innocuous

adjective
in·​noc·​u·​ous | \ i-ˈnä-kyə-wəs \

Definition of innocuous

1 : producing no injury : harmless
2 : not likely to give offense or to arouse strong feelings or hostility : inoffensive, insipid

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Other Words from innocuous

innocuously adverb
innocuousness noun

Look at the Prefix to Define Innocuous

Innocuous has harmful roots – it comes to us from the Latin adjective innocuus, which was formed by combining the negative prefix in- with a form of the verb nocēre, meaning "to harm" or "to hurt." In addition, nocēre is related to the truly "harmful" words noxious, nocent, and even nocuous. Innocent is from nocēre as well, although like innocuous it has the in- prefix negating the hurtful possibilities. Innocuous first appeared in print in the early 17th century with the clearly Latin-derived meaning "harmless or causing no injury" (as in "an innocuous gas"). The second sense is a metaphorical extension of the idea of injury, used to indicate that someone or something does not cause hurt feelings, or even strong feelings ("an innocuous book" or "innocuous issues," for example).

Examples of innocuous in a Sentence

Gossip is a relatively innocuous manifestation; fashioning one's self as eternally battling a white America mired in "racism" is a more noisome one. — John McWhorter, Wall Street Journal, 17 Sept. 2003 Small and innocuous looking, the habanero is uncontested as the hottest pepper in the world, the mother of all peppers. — Jim Robbins, Smithsonian, January 1992 And there was LeRoy … a somewhat gruesome but innocuous neighborhood dimwit who gave me the creeps when he sat down on the front stoop to listen to a bunch of us talking after school. — Philip Roth, New York Times Book Review, 18 Oct. 1987 The salamander, an innocuous amphibian like a big newt, was also regarded with a mixture of horror and awe. — David Attenborough, The First Eden, 1987 He told a few innocuous jokes. those innocuous lies we must tell every day if society is to remain civil
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Recent Examples on the Web

Ethnic Uighurs and Kazakhs have told The Associated Press that ostensibly innocuous acts such as praying regularly, viewing a foreign website or taking phone calls from relatives abroad could land one in a camp. Yanan Wang, The Seattle Times, "China says interning Muslims brings them into ‘modern’ world," 16 Oct. 2018 The New York Times has complained that its paid promotions for its reporting on politics — and even for posts on subjects as innocuous as a cake recipe — have been treated as political advertising by Facebook. Ben Sisario, New York Times, "Facebook Removes a Gospel Group’s Music Video," 5 July 2018 Of course, they can be used in fairly standard, innocuous ways. Louise Matsakis, WIRED, "Facebook's Targeted Ads Are More Complex Than It Lets On," 25 Apr. 2018 So Muckrock, a nonprofit organization that helps request and analyze government documents, filed a Freedom of Information Act request with the FCC four months ago for agency emails about the video, a request that would seem relatively innocuous. Ben Collins /, NBC News, "FCC blocks reveal of emails with conservative news site about 'Harlem Shake' net neutrality video," 5 Apr. 2018 The idea that something as innocuous as a mosquito bite could cause severe birth defects, is nothing short of terrifying. Macaela Mackenzie, Glamour, "Rift Valley Fever Could Be the Next Global Health Crisis For Pregnant Women," 10 Jan. 2019 With online gambling now a huge industry, players could technically earn themselves money from something as innocuous as conceding a corner, or - more seriously - deliberately losing a game. SI.com, "Real Madrid & Barcelona Among Clubs Questioned as Spanish Youth Football Match Fixing Scandal Erupts," 22 Feb. 2018 The blood in the van could have come from an injury as innocuous as a bloody nose, O’Connor said. David Owens, courant.com, "Robert Graham Convicted Of Murder," 24 Jan. 2018 This turns a weird but seemingly innocuous discovery into a nightmare, fueled by the fundamental fear of your own mind turning against you. Verge Staff, The Verge, "Smart scares for smart people," 31 Oct. 2018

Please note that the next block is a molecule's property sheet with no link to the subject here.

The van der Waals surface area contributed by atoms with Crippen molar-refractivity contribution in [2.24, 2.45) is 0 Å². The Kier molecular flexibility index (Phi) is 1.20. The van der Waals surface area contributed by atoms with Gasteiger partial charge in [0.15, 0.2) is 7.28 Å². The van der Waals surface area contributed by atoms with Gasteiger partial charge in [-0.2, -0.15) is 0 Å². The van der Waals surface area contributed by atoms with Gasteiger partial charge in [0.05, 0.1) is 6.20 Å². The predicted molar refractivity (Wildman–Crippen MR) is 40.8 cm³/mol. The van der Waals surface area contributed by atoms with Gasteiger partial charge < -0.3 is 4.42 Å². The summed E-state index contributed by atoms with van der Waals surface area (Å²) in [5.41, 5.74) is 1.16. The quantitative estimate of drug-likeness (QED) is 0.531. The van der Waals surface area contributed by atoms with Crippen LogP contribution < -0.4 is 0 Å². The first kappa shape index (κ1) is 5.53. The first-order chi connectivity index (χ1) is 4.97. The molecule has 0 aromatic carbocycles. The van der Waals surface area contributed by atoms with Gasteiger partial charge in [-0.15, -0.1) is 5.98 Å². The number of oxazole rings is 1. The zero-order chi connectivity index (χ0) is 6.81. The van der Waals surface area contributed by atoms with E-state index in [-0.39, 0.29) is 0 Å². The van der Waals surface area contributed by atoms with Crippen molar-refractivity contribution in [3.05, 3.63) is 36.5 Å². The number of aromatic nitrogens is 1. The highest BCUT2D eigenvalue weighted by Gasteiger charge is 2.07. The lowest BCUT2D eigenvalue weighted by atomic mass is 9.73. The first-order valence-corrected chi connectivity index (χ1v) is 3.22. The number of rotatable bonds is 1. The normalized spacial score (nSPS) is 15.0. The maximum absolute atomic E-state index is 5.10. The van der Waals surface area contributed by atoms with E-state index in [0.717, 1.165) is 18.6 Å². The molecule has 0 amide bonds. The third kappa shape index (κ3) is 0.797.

These example sentences are selected automatically from various online news sources to reflect current usage of the word 'innocuous.' Views expressed in the examples do not represent the opinion of Merriam-Webster or its editors. Send us feedback.

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First Known Use of innocuous

1631, in the meaning defined at sense 1

History and Etymology for innocuous

Latin innocuus, from in- + nocēre — see innocent entry 1

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Last Updated

11 Feb 2019

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The first known use of innocuous was in 1631

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More Definitions for innocuous

innocuous

adjective

English Language Learners Definition of innocuous

: not likely to bother or offend anyone
: causing no injury

innocuous

adjective
in·​noc·​u·​ous | \ i-ˈnä-kyə-wəs \

Kids Definition of innocuous

: not harmful innocuous chemicals

Other Words from innocuous

innocuously adverb

innocuous

adjective
in·​noc·​u·​ous | \ in-ˈäk-yə-wəs \

Medical Definition of innocuous

: producing no injury : not harmful

Other Words from innocuous

innocuously adverb

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